Re-set the viral load

Elliott, who has been with the company for six years, is optimistic: “An HIV cure is a tough one but the good news is that there are a lot of people around the world working on it and a lot of money being invested by governments and companies like ours supporting research,” he added.

“There is a good collaborative approach and our labs are partnered with others around the world to push research forward.

“We have good antiretrovirals but we need to drive the virus out of reservoirs. The first data published in humans showed we could achieve that and then, using the antiretrovirals, reset the viral load in the blood at a much lower level. Now, that is not a cure because the virus is still there, but you could perhaps envisage someone being off therapy for prolonged periods and the virus having a lesser impact.

“These are early days but the hope is that it could take the burden off people who have other conditions and reduce the impact of virus.

“I would like to see phase II trials so hundreds, rather than tens, of patients could get to a much lower viral load and be able to come off therapy for a prolonged period of time – say six to 12 months – and if we had that in a good number of patients, at least you might have a prototype for ‘curing’ the HIV virus or achieving prolonged suppression.”

Cost is not the issue

HIV research is swirling with new candidates, molecules and potent combination drugs in feverish competition for the market. But Elliott insists that the striving and market positioning need to synchronise with the needs of people living with HIV for new treatments to have a transformative impact in the Western world and emerging nations.

“Most of our medicines in Europe are available at the same time, at generic prices, in Africa – in hepatitis C, the drugs are available earlier in Africa than Europe because of the reimbursement processes. In HIV, it is around plus maybe a month,” he added. “As soon as we know how to manufacture our pills, we hand it over to the generic manufacturer, so we are doing it as fast as we are in developing countries. Sure, it might be easier to work in the UK, France or Germany but that doesn’t mean we don’t work at the same speed for other countries.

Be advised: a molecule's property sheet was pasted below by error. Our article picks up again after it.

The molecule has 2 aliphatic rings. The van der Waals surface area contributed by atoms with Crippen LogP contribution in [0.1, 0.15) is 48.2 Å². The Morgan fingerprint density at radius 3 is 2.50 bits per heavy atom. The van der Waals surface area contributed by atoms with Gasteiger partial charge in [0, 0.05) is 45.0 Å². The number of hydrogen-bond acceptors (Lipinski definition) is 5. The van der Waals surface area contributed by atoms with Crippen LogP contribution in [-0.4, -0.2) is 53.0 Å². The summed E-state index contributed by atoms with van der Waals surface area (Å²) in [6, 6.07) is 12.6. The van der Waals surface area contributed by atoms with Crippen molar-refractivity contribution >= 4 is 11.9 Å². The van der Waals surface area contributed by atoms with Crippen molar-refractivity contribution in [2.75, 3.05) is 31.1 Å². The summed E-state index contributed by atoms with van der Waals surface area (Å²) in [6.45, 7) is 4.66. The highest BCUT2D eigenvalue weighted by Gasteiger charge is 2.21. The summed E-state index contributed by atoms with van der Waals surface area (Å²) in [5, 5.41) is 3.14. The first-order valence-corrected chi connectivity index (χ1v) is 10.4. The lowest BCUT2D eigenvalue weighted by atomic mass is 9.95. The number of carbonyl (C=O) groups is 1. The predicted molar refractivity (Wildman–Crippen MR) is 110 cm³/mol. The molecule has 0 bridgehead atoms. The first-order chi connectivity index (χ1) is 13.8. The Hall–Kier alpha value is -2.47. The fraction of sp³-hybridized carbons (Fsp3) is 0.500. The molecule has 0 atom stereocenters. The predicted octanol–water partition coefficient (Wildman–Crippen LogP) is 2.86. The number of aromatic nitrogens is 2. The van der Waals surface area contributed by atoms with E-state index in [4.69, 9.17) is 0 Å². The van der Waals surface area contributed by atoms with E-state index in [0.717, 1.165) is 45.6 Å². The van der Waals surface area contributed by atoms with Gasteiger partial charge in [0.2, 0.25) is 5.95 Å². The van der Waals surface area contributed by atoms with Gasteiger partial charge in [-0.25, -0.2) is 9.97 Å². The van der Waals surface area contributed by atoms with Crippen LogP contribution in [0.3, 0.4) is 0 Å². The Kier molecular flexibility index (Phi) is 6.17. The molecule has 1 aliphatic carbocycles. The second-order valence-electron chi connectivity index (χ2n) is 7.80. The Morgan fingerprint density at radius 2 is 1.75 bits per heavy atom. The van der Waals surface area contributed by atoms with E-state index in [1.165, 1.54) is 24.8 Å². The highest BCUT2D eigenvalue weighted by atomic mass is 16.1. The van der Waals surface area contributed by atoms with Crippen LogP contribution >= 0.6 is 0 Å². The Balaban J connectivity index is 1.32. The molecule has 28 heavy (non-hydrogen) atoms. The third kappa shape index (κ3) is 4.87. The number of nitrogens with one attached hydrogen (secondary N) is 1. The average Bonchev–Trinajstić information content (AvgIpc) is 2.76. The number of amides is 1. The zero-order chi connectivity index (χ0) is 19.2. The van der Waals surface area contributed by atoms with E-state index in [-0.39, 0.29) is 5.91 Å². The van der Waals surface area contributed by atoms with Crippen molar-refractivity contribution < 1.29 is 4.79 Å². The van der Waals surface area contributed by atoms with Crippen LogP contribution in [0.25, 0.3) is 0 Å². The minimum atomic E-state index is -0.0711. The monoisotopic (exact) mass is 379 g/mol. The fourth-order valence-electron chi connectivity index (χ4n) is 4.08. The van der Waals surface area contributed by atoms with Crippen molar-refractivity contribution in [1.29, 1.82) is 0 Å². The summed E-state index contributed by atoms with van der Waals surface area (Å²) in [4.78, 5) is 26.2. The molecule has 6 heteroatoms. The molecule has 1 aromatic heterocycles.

“Cost is not the issue; it’s the education and infrastructure that is needed to make sure the health system has the treatments that patients need, and that individuals understand the need to get tested and be treated if found to be HIV positive. And then it is about getting the medicines to the clinics that are in remote areas. We fully support the education and local logistics in a number of community programmes.”

Gilead runs a Test and Treatment scheme in Tanzania in collaboration with The Vatican, whose locally-based nurses are trusted to deliver the HIV healthcare and education which is making a difference. But getting a template to work across the mosaic of Africa and Asia countries and cultures is a huge challenge.

“Globally, we want to make sure our medicines are used in the right way and we are providing what the patients want – as there is no point in researching something and bringing it to market if it is totally uninteresting and of no need to patients,” said Elliott.

“We check in continuously with the community. We hold ourselves to account and that is appreciated by the community.”

Danny Buckland is a health journalist

Article by
Danny Buckland is a health journalist

17th August 2018

Article by
Danny Buckland is a health journalist

17th August 2018

From: Sales, Healthcare